Japanese baby food market showcases a stagnant growth: Ken Research
Posted on 09 December 2016 by KenResearch Consumer Products and Retail,
Ken research announced its recent production on “Baby Food in Japan” concentrates on offering the bits of knowledge on the Japanese baby food market which further incorporates the scope of the market, the market share of different segments also the macro economic conditions of Japan and how the baby food market has evolved, furthermore it also examines the prospects of this market and their purchasing patterns or attitudes towards the baby food. This production offers the current and forecast behaviour trends in each category to identify the best opportunities to exploit.
Japan and its birth rate
Economic development generally leads to more access to education and employment for women, but household policies and basic anticipations change at a much slower pace. The outcome of such situation turns out to be, the family-work hassle intensifies and women postpone marriage and childbirth or remain childless. This is what Japan is witnessing lately.
“Catastrophe” is one of the adjectives most usually used to explain Japan’s demographic condition: an aging society full of sexless couples having very less or fewer babies. Fertility is below recovered level, births are being postponed. But the situation is not yet that worse.
Japan has never made it into the “top 10” of nations experiencing the lowest total fertility rates (TFR) which is the average quantity of children a woman bears over her lifetime. And since 2005, when it lowered out at 1.26 births per woman, the TFR has been slowly but steadily growing; although the government is speculating what it hopes is a slight blip a 0.01-point dip for 2015. According to the World Data Bank, in 2013 Japan, with its 1.43 TFR, was doing better than South Korea and Singapore (both 1.19), Hong Kong (1.12) and Germany (1.38).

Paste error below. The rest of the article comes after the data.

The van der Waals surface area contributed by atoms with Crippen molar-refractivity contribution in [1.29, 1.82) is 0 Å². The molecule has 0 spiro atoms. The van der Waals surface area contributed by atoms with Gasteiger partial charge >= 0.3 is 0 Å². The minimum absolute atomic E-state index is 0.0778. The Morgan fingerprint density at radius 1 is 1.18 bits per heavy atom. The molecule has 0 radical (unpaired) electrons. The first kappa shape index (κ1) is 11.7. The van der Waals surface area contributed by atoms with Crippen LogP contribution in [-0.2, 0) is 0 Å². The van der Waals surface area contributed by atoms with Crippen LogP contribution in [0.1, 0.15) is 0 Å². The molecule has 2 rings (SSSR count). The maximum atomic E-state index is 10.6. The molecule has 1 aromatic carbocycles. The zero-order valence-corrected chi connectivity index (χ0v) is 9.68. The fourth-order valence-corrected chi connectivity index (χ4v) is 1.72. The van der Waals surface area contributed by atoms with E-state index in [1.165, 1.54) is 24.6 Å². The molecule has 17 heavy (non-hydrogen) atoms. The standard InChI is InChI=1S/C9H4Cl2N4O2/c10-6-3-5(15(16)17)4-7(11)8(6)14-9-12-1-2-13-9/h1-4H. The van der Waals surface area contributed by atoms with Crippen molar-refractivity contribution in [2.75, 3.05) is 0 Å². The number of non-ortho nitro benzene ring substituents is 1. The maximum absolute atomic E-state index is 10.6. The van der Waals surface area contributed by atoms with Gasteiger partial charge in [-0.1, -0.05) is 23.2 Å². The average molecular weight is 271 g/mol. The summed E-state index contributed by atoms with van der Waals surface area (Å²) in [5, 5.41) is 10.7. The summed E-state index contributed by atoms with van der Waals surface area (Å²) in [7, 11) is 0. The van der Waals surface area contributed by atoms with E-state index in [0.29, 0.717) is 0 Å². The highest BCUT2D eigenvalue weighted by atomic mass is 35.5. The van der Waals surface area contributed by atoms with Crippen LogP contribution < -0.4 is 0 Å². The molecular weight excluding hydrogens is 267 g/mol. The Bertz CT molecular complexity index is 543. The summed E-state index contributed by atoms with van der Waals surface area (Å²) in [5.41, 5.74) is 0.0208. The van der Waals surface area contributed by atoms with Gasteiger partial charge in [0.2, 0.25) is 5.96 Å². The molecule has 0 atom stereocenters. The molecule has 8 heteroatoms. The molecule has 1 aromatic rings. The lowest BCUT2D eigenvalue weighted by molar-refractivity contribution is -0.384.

Despite of the total fertility rate declining, the sales of baby food elevated in 2015
The number of infants has reliably declined in Japan in the course of the most recent 20 years, from 1.2 million in 1990 to less short of what one million in 2015. The rising costs of raising children, especially the expanded costs of education and sustenance, have brought about a developing number of wedded couples choosing to have no child or just a single kid and this is bringing on the quantity of infants to decrease. Despite the fact that sales of baby food are ordinarily impacted by the number of newborn babies rather than economic conditions, current value sales of baby food increased in 2015. An expansion in the number of working mothers lacking the time to prepare less costly baby food elevated sales of prepared baby food in 2015, bringing on an uptick in value sales.
Meiji kept up its driving position in child food in Japan in 2015. Meiji is specialized in milk equation, particularly standard milk recipe and follow-on milk equation. The organization's advantage over its rivals is that Meiji's milk equation is the closest to regular mother's milk; Meiji is the main organization that has effectively formulated arachidonic acid, a chemical compound normally contained in mother's milk that encourages development in memory and mindset of infants, in milk recipe. This preferred standpoint, alongside compelling promotional and marketing effort, has helped the organization to build up a solid brand picture among buyers. Besides, Meiji is the creative pioneer in milk equation organizing. The cube-type milk formula it initially propelled in 2007 has for some time been a hit as it satisfies the requirements of occupied mothers by empowering them to make milk all the more rapidly and effectively at home and outside the house.
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Ankur Gupta, Head Marketing & Communications